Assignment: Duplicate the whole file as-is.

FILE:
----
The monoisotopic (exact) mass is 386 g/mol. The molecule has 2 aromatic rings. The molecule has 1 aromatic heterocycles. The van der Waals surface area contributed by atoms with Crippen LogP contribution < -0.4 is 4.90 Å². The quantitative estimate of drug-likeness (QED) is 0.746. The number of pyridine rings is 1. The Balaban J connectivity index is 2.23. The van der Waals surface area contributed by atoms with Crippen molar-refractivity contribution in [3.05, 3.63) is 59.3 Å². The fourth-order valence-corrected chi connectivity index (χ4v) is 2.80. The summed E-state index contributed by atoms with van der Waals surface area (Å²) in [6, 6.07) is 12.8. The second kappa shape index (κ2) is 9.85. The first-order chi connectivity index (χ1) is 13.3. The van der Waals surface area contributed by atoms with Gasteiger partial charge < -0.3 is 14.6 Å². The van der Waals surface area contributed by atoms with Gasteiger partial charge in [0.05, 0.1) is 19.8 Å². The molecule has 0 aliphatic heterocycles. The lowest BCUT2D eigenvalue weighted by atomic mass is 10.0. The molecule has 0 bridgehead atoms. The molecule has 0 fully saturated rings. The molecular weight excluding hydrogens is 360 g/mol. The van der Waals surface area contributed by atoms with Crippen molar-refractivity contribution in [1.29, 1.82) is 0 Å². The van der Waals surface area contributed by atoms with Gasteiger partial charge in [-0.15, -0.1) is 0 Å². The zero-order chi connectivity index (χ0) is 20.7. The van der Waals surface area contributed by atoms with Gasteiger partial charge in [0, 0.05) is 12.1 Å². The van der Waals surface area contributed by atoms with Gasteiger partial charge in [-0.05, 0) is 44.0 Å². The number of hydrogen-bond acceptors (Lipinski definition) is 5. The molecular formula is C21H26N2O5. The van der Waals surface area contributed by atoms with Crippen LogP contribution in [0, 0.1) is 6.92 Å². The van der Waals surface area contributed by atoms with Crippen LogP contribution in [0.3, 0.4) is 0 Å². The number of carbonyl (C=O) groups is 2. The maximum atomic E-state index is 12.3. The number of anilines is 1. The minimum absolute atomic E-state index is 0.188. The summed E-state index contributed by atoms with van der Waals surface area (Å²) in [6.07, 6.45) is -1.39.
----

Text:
The monoisotopic (exact) mass is 386 g/mol. The molecule has 2 aromatic rings. The molecule has 1 aromatic heterocycles. The van der Waals surface area contributed by atoms with Crippen LogP contribution < -0.4 is 4.90 Å². The quantitative estimate of drug-likeness (QED) is 0.746. The number of pyridine rings is 1. The Balaban J connectivity index is 2.23. The van der Waals surface area contributed by atoms with Crippen molar-refractivity contribution in [3.05, 3.63) is 59.3 Å². The fourth-order valence-corrected chi connectivity index (χ4v) is 2.80. The summed E-state index contributed by atoms with van der Waals surface area (Å²) in [6, 6.07) is 12.8. The second kappa shape index (κ2) is 9.85. The first-order chi connectivity index (χ1) is 13.3. The van der Waals surface area contributed by atoms with Gasteiger partial charge < -0.3 is 14.6 Å². The van der Waals surface area contributed by atoms with Gasteiger partial charge in [0.05, 0.1) is 19.8 Å². The molecule has 0 aliphatic heterocycles. The lowest BCUT2D eigenvalue weighted by atomic mass is 10.0. The molecule has 0 bridgehead atoms. The molecule has 0 fully saturated rings. The molecular weight excluding hydrogens is 360 g/mol. The van der Waals surface area contributed by atoms with Crippen molar-refractivity contribution in [1.29, 1.82) is 0 Å². The van der Waals surface area contributed by atoms with Gasteiger partial charge in [-0.15, -0.1) is 0 Å². The zero-order chi connectivity index (χ0) is 20.7. The van der Waals surface area contributed by atoms with Gasteiger partial charge in [0, 0.05) is 12.1 Å². The van der Waals surface area contributed by atoms with Gasteiger partial charge in [-0.05, 0) is 44.0 Å². The number of hydrogen-bond acceptors (Lipinski definition) is 5. The molecular formula is C21H26N2O5. The van der Waals surface area contributed by atoms with Crippen LogP contribution in [0, 0.1) is 6.92 Å². The van der Waals surface area contributed by atoms with Crippen LogP contribution in [0.3, 0.4) is 0 Å². The number of carbonyl (C=O) groups is 2. The maximum atomic E-state index is 12.3. The number of anilines is 1. The minimum absolute atomic E-state index is 0.188. The summed E-state index contributed by atoms with van der Waals surface area (Å²) in [6.07, 6.45) is -1.39.